A Krugersdorp man approached the South Gauteng High Court to fight a woman who wanted to evict him after selling his house without his knowledge.
In 1998, Magage William Melwele and his late wife bought a property, which at the time was vacant land.
They bought it for R7,000 from Oupa John Mabulala.
It was agreed that Melwele would be responsible for the payment of rates and other municipal levies payable in respect of the property. He would also pay the costs of registration of the transfer, including transfer duty and deposits, as required against his liability for rates, taxes, and other charges.
The transfer was to be effected after compliance with those obligations, and the parties would sign all documents in order to register the transfer upon request from the nominated conveyancers.
There was also an agreement that the purchasers may not, before registration of the property in their name, effect any improvements or changes to the property without the seller’s prior written consent.
However, Mabulala passed away in December 2006, and this was before any transfer documents could be finalised and signed between him and Melelwe.
Mabulala died intestate, and his only child, Banyana Caroline Mokela, was appointed as the executrix.
Melelwe said he went to Mabulala’s family to get the executor of his estate so that they could do the transfer, but his family would not assist him and refused to tell him who was the executor of his estate.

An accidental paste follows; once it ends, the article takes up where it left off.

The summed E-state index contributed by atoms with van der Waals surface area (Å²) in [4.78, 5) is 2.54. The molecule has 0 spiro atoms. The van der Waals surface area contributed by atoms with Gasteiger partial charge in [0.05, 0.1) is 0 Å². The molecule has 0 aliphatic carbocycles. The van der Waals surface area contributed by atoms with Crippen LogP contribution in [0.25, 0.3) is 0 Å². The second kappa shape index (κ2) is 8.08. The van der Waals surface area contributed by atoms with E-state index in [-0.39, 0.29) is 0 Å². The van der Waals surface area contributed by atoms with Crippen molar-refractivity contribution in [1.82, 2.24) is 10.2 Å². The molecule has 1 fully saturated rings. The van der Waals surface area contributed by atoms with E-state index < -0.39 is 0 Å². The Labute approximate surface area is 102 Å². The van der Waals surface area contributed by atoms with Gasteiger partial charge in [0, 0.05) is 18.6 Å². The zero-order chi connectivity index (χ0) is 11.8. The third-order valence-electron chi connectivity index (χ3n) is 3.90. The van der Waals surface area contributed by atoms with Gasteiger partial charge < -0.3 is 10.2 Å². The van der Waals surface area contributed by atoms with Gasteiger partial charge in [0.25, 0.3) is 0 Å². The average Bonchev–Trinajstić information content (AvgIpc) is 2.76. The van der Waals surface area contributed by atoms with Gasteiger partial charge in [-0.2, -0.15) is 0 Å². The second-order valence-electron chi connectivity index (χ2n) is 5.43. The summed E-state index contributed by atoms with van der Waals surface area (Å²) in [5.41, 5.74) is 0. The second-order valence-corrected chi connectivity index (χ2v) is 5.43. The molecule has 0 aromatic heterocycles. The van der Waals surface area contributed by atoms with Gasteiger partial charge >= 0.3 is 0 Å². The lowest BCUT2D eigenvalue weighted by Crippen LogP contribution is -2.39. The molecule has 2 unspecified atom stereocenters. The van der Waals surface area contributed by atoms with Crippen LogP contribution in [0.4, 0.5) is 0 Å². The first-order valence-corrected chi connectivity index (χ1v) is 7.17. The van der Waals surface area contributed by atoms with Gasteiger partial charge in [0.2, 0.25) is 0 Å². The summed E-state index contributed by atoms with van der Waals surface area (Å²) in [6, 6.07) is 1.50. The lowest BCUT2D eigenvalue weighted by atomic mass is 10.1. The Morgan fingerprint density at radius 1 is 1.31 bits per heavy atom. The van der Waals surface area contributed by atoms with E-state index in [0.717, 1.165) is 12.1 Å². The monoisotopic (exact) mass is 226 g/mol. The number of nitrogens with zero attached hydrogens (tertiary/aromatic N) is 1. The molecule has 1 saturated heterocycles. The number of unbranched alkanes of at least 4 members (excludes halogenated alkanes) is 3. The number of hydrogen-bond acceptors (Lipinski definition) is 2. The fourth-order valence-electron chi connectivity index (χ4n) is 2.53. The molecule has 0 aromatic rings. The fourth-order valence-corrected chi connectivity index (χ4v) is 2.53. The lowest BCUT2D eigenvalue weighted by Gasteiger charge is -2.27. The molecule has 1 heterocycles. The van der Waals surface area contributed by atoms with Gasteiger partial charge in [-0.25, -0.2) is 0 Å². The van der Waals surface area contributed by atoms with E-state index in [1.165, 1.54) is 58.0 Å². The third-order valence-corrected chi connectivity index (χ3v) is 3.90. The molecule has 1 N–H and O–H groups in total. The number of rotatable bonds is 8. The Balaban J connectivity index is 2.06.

It's not clear when, but over time, Melelwe developed the property by building a house and still lives in it.
Melelwe made sporadic payments regarding the municipal rates and taxes.
As of February 2015, when his last payment took place, the outstanding amount amounted to over R25,000. In short, Melelwe never placed himself in a position to take transfer of the property.
As the executrix, Mabulala’s daughter, Mokela, lodged an inventory with the Master of the High Court listing the property as an asset belonging to her late father, together with household goods valued at R10,000.
Even though Melelwe had developed the property, Mokela gave the property a nil value.
Before Melelwe knew it, he received a letter from attorneys demanding that he vacate the property on the basis that the property was registered to a couple, Sabelo Songca and Lebogang Songca.
The couple provided documents showing that they had purchased the property from the estate of the late Mabulala. A search at the deeds office shows that the property was registered in their name on November 27, 2017.
They also included proof that they were granted a loan of R445,985 by Standard Bank to purchase the property on September 22, 2017.
According to Mokela, she was not aware that her father had sold the land and reached an agreement with Melelwe.
She was also not aware that her father’s agreement could legally invalidate the underlying sale agreement.
Her legal representative said she had stronger rights over the property than Melelwe or anyone else involved in the matter.
Furthermore, it was argued that Melelwe appears to have no intention of transferring the property into his name.
However, acting judge Owen Salmon held strongly that Makola was not in a legal position to reach an agreement with anyone regarding the property.
It was held that even though Melelwe was making sporadic payments to the property rates, he was enjoying undisturbed possession of the land because he paid for it and paid for the buildings on it, and he was recorded in the municipal records as being responsible for the rates and taxes.
Judge Salmon ordered that the deed which was held by the couple be cancelled.
However, he said Melelwe is not entitled to an automatic transfer as he still owes the municipality; he will only register the property after settling the debt.